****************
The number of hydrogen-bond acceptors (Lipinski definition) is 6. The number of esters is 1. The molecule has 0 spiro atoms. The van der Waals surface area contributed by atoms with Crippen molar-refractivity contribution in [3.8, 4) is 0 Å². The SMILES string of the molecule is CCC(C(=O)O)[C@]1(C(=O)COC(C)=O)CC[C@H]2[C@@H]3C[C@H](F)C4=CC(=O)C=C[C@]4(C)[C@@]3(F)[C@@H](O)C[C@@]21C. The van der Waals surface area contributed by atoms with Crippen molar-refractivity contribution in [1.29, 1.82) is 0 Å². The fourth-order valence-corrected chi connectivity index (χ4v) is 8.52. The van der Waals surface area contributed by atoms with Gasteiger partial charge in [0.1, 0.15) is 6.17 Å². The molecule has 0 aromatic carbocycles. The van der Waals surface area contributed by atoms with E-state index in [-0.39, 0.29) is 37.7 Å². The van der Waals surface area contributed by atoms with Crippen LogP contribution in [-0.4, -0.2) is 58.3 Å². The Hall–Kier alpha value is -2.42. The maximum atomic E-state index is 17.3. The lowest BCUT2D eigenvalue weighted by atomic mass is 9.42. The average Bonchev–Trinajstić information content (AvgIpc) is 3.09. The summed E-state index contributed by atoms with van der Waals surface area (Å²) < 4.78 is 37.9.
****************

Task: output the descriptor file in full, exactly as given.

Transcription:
The number of hydrogen-bond acceptors (Lipinski definition) is 6. The number of esters is 1. The molecule has 0 spiro atoms. The van der Waals surface area contributed by atoms with Crippen molar-refractivity contribution in [3.8, 4) is 0 Å². The SMILES string of the molecule is CCC(C(=O)O)[C@]1(C(=O)COC(C)=O)CC[C@H]2[C@@H]3C[C@H](F)C4=CC(=O)C=C[C@]4(C)[C@@]3(F)[C@@H](O)C[C@@]21C. The van der Waals surface area contributed by atoms with Crippen molar-refractivity contribution in [1.29, 1.82) is 0 Å². The fourth-order valence-corrected chi connectivity index (χ4v) is 8.52. The van der Waals surface area contributed by atoms with Gasteiger partial charge in [0.1, 0.15) is 6.17 Å². The molecule has 0 aromatic carbocycles. The van der Waals surface area contributed by atoms with E-state index in [-0.39, 0.29) is 37.7 Å². The van der Waals surface area contributed by atoms with Crippen LogP contribution in [-0.4, -0.2) is 58.3 Å². The Hall–Kier alpha value is -2.42. The maximum atomic E-state index is 17.3. The lowest BCUT2D eigenvalue weighted by atomic mass is 9.42. The average Bonchev–Trinajstić information content (AvgIpc) is 3.09. The summed E-state index contributed by atoms with van der Waals surface area (Å²) < 4.78 is 37.9.